Pathways to Commercialisation

Onions on sale in a MarketThis theme examines the question of how to raise productivity in the agricultural sector, and how smallholder farmers can participate in markets and improve livelihoods. Recognising that the liberalisation orthodoxy focusing on markets has not worked (or at least only partially), we focus on institutional questions, particularly in conditions where markets are weak, thin and interlocking.

Questions we are pursuing include:

  • What pathways to which types of commercialisation are open to smallholder producers?
  • What market and institutional innovation in supply chains might help smallholder producers?
  • How do labour markets and institutions affect agricultural growth and poverty reduction?
  • How can coordination failures in finance, input and output supply be remedied?
  • How can agri-business be developed and regulated?

Latest articles

Village studies: insights and policy implications
Village studies: insights and policy implications
June 1, 2012 / Pathways to Commercialisation
From our village studies in Ethiopia, Ghana, Kenya, Malawi and Tanzania, five key overall results are emerging. These have led us to identify some emerging lessons for policy makers who have a role in promoting commercialisation in these countries.

Can smallholders still deliver development in rural Africa?
June 1, 2012 / Pathways to Commercialisation
While small farmer development has been critical in African development in the past — for example, in the cases of cocoa farmers in southern Ghana in the late 19th Century, coffee smallholders in Kenya in the 1950s and 1960s, or

Commercialisation research updates: Tanzania and Ethiopia
Commercialisation research updates: Tanzania and Ethiopia
April 18, 2012 / Pathways to Commercialisation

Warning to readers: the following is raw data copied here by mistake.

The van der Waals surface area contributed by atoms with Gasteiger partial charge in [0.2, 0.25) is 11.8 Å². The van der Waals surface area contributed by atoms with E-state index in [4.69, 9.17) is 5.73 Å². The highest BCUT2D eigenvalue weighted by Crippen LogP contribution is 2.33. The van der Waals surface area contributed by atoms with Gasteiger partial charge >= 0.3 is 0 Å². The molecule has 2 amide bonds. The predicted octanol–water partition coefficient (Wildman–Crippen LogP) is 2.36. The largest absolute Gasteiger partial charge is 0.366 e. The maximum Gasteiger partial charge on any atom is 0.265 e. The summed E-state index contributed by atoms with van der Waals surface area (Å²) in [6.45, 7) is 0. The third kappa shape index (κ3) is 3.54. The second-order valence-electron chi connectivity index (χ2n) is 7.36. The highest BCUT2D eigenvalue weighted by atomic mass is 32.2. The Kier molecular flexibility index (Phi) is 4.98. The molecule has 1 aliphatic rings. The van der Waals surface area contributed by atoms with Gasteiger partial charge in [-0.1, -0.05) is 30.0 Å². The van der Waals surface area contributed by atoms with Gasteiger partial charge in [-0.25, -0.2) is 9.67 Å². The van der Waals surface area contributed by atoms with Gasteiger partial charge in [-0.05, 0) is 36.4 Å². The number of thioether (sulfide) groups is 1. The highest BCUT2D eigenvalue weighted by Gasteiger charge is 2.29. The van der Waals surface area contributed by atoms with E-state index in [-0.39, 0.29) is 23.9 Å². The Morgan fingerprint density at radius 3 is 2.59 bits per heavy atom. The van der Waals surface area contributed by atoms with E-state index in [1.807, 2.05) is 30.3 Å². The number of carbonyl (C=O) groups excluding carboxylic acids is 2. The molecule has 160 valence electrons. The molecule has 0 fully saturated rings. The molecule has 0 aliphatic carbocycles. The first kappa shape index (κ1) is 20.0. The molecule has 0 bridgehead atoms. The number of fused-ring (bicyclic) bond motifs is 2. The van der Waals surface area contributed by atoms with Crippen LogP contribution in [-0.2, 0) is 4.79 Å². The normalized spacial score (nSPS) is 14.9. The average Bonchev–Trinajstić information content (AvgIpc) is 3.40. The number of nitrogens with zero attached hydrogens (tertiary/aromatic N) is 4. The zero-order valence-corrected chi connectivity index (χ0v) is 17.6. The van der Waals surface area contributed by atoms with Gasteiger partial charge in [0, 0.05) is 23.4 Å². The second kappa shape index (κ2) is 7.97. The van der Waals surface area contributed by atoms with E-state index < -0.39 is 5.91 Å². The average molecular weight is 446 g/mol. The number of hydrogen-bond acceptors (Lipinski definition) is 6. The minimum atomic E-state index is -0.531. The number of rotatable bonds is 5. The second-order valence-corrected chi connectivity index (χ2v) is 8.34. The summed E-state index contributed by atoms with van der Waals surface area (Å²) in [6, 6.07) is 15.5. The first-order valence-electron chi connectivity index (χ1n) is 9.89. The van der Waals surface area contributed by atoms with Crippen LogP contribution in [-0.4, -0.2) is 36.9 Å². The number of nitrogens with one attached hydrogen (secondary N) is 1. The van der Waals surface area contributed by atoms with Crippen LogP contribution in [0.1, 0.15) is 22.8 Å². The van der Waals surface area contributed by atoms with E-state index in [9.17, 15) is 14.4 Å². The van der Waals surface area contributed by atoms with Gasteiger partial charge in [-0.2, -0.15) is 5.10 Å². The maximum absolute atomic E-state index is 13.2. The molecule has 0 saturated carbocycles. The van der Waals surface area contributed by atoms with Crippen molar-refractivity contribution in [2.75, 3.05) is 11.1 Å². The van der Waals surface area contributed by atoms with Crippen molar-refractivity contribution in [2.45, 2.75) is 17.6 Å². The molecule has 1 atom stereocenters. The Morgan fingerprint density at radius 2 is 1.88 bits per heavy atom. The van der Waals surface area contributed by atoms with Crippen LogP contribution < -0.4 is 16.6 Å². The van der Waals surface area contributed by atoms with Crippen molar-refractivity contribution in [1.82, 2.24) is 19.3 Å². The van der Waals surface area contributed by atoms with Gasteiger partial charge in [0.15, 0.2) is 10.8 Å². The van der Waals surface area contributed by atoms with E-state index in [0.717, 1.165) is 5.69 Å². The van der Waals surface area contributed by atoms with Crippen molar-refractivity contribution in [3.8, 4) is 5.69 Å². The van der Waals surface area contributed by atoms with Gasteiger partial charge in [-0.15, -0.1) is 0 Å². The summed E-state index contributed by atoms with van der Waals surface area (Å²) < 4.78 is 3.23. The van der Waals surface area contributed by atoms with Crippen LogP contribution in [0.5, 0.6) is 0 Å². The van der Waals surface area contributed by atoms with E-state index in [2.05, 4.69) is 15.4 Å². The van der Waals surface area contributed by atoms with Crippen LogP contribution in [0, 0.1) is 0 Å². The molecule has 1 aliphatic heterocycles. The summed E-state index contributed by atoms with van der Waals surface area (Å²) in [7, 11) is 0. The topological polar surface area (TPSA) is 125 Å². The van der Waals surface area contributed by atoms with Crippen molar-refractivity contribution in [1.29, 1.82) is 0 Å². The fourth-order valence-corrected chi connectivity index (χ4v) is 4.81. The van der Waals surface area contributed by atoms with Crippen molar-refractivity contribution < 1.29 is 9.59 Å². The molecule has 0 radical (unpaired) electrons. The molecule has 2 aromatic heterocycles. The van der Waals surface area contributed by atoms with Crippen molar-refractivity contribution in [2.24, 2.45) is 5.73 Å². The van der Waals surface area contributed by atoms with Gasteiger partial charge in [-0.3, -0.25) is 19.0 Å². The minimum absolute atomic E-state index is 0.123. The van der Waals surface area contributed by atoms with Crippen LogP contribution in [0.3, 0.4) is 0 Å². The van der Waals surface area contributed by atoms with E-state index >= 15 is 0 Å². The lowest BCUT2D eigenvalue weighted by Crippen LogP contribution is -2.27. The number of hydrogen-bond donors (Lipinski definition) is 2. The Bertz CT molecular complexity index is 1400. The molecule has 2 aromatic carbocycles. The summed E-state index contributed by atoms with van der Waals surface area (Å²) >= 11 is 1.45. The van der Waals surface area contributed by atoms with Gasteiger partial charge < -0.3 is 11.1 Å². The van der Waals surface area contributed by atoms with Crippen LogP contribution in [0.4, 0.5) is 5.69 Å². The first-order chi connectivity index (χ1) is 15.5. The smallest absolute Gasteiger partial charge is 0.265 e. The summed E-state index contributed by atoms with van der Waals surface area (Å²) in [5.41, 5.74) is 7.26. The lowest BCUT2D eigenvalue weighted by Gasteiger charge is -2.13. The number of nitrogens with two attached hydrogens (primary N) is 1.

Two research updates have been published from the Commercialisation theme. They provide an update on our case studies in Tanzania and Ethiopia, examining how small farmers have been able to take opportunities to commercialise under different conditions.

Markets and productivity are thought to be vital to African Green Revolution
Markets and productivity are thought to be vital to African Green Revolution
November 14, 2011 / Pathways to Commercialisation
By Dr Samuel Gebreselassie Two international conferences held recently in Addis Ababa emphasised that markets and agricultural productivity are key in lifting Africa’s small farmers out of poverty by sustaining and accelerating the growth in Africa observed over the past

Supermarkets and Standards
Supermarkets and Standards
January 22, 2010 / Pathways to Commercialisation
The changing structure of the global agri-food system – and the role of supermarkets and standards in particular - is increasingly having an impact on small scale farming in the developing world. Supermarkets – and their intermediary buyers – need

Agricultural Commercialisation Theme Overview
Agricultural Commercialisation Theme Overview
January 22, 2010 / Pathways to Commercialisation
A large literature exists on commercialisation — broadly defined as having greater engagement with markets, either for inputs, outputs, or both — of small, family farms.

Agricultural Commercialisation
April 16, 2008 / Pathways to Commercialisation
This theme examines the question of how to raise productivity in the agricultural sector, and how smallholder farmers can participate in markets and improve livelihoods. Recognising that the liberalisation orthodoxy focusing on markets has not worked (or at least only